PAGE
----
Scouting Report: Jon Knott

The Southern League is not known for its hitters. In fact, many consider it to be one of the toughest leagues to hit in. So with numbers of 27, 35 and .514, Jon Knott may have cemented his status as a prospect. His reward is a trip to the Arizona Fall League where he hopes to continue his pace.

Mobile finished last in the Southern League in team batting average at .238, 32 points behind league-leader Birmingham. Yet, the BayBears were second in the league in home runs with 96.

"The last couple of years we have not had a very good hitting team," said BayBears announcer Tom Nichols. "It is not an easy place to hit, the Southern League is not an easy place to hit period. The humidity knocks down some fly balls and the pitching is good in this league."

Twenty-seven of those dingers came off the bat of Jon Knott, placing him third in the league. 59 represent the number of extra base hits he had, good for first in the league. .514, that would be the answer if you asked what his slugging percentage was, also third in the league. Knott had the biggest overall season at the plate for Mobile, hitting .252, third in runs batted in (82), second in runs scored (83) and fifth in on-base percentage (.387).

All this from a hitter no one drafted. After four years at Mississippi State University, his name went uncalled and he only got a shot at professional ball after impressing San Diego Padres scouts at a tryout camp. Despite his stellar season with Lake Elsinore, he was only an honorable mention on the Cal League All-Star team.

After starring in the SEC, Knott got injured right at the end of his senior year and he couldn't sign a major league deal until recovering from the ankle injury so he didn't make his pro debut until 2002. The injury to Knott was a strained ligament in his leg that cost him the end of his senior season at Mississippi State, likely contributing to his undrafted status.

"Another interesting story," said Nichols when prodded about Jon Knott. "Undrafted out of college, out of Mississippi State, the Padres signed him as an undrafted free agent and his first year, which was 2002, he was the Padres Co-Minor League Player of the Year."

Knott made the most of his first chance in single-A ball, hitting .333 with three homers, 18 RBI, 12 doubles and three triples in 37 games, and had a .411 slugging percentage and a .411 on-base percentage. All that in just 126 at-bats for Fort Wayne before being called up to High-A Lake Elsinore. Knott continued his torrid pace for the Storm, hitting .341 with 33 doubles, eight triples, eight homers a .535 slugging percentage and .413 on-base percentage.

"His second year, he set the BayBears all time single season home run record with 27 homers, would have probably shattered the old record which was 22," said Nichols. "That would indicate to you that it is not an easy place to hit home runs.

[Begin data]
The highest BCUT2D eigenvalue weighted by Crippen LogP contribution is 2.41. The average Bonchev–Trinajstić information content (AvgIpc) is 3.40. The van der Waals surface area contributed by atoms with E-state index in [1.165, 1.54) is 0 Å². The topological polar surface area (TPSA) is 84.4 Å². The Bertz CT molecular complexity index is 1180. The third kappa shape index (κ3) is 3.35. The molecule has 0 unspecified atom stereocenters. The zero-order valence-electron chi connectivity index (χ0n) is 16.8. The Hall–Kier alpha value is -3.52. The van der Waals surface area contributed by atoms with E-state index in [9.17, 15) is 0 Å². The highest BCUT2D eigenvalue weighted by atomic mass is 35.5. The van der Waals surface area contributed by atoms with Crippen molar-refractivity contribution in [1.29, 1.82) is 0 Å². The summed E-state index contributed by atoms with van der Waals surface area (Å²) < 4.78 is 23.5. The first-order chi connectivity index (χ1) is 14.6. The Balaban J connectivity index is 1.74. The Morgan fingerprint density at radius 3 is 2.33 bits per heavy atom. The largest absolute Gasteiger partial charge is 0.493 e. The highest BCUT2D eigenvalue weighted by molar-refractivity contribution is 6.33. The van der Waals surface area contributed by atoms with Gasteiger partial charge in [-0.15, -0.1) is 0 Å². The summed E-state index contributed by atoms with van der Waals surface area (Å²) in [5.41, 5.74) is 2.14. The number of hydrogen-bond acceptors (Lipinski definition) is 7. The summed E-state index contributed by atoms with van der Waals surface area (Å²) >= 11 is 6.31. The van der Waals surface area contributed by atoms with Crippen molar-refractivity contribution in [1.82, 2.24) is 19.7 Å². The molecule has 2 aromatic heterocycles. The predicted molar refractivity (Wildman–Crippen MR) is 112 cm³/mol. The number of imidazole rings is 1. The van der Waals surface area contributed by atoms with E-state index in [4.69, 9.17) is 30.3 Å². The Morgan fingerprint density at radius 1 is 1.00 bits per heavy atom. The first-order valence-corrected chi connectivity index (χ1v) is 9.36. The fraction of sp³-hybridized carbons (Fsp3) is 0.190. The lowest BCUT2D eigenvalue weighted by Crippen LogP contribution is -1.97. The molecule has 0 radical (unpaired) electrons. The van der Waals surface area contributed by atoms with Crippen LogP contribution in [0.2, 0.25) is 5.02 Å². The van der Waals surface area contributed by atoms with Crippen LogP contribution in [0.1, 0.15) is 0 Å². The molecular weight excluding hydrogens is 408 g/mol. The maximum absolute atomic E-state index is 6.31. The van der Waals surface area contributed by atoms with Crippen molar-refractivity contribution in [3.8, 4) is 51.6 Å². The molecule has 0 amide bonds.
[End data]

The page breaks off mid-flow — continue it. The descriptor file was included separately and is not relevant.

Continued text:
"Jon probably would have hit 35 homers this year if not for the fact that once he got to the top of the home run list, he did not see anything to hit. It was similar to what a Barry Bonds might expect in that we didn't have a strong hitter in the five spot. Jon was in the four spot and they just pitched around him. He did not get anything to hit from about the beginning of July through the end of the season."

Knott was then promoted to Portland where he hit .346 with one homer and 5 RBI's in seven games.

Knott has a career on base percentage of .411, a huge determining factor in the future of a young player. He shows patience at the plate and, despite his less than stellar .252 average at Mobile, is a career .300 hitter in the minors.

Knott is good with the glove at first base and in the outfield. He won't be confused with Keith Hernandez or Andruw Jones, but he does possess an above-average arm, and given the Padres depth at first base, his best chance is going to be through an ability to play multiple positions. His first 53 games of the year came at first base before moving to the outfield for his final 72 games.

The 2003 season was a success for Knott, adding to his list of improvements within the organization. He will look to build upon that in Portland this year and with another successful campaign, it will be hard for the Padres to keep him out of San Diego.

With Mobile being so bad at the plate in 2003, the answer of whom the team would want up with the game on the line was easy for Nichols:

"Jon Knott would have been our guy."

Scouting reports from the top players who were in Mobile this season will continue to come. Prospect recaps from Fort Wayne will follow as we sat down with another insider and covered the best pitching staff in the Padres system, A ball or not, as well as some potential hitters. More will continue as we target the rest of the minor league affiliates and talk to the people that see them play everyday.

Denis Savage can be reached at safage@cox.net

MadFriars Top Stories